Herman Wouk (; born May 27, 1915) is an American author. His 1951 novel The Caine Mutiny won the Pulitzer Prize for Fiction. His other works include The Winds of War and War and Remembrance, historical novels about World War II, and non-fiction such as This Is My God, a popular explanation of Judaism from a Modern Orthodox perspective, written for Jewish and non-Jewish audiences. His books have been translated into 27 languages. The Washington Post called Wouk, who cherishes his privacy, "the reclusive dean of American historical novelists." Historians, novelists, publishers, and critics who gathered at the Library of Congress in 1995 to mark Wouk's 80th birthday described him as an American Tolstoy.Wouk's latest book, which he says will be his last, is a memoir entitled Sailor and Fiddler: Reflections of a 100-Year-Old Author, and it was released in January 2016 to mark his 100th birthday. NPR called it "a lovely coda to the career of a man who made American literature a kinder, smarter, better place."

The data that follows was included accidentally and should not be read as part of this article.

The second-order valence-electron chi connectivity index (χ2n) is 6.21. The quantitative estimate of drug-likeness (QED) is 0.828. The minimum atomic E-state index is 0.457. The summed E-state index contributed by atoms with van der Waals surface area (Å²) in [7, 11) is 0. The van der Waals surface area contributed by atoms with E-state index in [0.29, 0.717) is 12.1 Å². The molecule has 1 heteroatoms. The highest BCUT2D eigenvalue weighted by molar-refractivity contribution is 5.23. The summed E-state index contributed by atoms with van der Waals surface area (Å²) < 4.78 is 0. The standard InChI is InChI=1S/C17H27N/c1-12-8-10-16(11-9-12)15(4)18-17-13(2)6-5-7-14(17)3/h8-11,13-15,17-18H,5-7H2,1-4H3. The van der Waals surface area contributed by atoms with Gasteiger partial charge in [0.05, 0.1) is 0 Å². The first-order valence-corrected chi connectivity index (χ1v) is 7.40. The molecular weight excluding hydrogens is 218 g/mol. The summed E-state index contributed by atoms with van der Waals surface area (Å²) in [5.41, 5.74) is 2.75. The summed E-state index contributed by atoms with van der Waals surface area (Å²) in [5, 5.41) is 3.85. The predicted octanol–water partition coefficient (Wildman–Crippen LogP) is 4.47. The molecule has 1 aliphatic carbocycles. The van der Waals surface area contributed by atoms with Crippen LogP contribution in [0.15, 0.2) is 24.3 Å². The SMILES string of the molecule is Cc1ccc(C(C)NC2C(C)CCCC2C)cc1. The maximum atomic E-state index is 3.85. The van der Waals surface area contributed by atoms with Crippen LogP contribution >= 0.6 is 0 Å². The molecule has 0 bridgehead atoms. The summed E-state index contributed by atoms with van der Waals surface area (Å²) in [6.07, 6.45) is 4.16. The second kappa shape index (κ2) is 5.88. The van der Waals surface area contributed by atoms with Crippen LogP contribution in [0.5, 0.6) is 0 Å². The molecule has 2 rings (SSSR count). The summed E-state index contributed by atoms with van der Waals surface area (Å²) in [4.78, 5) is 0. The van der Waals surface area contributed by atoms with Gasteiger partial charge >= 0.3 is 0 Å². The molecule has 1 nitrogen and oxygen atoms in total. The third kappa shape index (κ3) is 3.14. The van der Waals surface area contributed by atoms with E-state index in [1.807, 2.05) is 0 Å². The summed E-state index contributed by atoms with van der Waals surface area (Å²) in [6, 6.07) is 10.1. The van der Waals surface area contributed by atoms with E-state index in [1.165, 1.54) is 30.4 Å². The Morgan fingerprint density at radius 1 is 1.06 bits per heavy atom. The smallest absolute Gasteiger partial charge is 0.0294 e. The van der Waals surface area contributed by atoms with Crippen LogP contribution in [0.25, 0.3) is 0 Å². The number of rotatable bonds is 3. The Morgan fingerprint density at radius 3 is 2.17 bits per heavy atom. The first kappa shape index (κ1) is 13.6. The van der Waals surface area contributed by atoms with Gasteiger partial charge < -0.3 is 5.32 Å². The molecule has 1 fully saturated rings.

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The most absurd apology for authority and law is that they serve to diminish crime. Aside from the fact that the State is itself the greatest criminal, breaking every written and natural law, stealing in the form of taxes, killing in the form of war and capital punishment, it has come to an absolute standstill in coping with crime.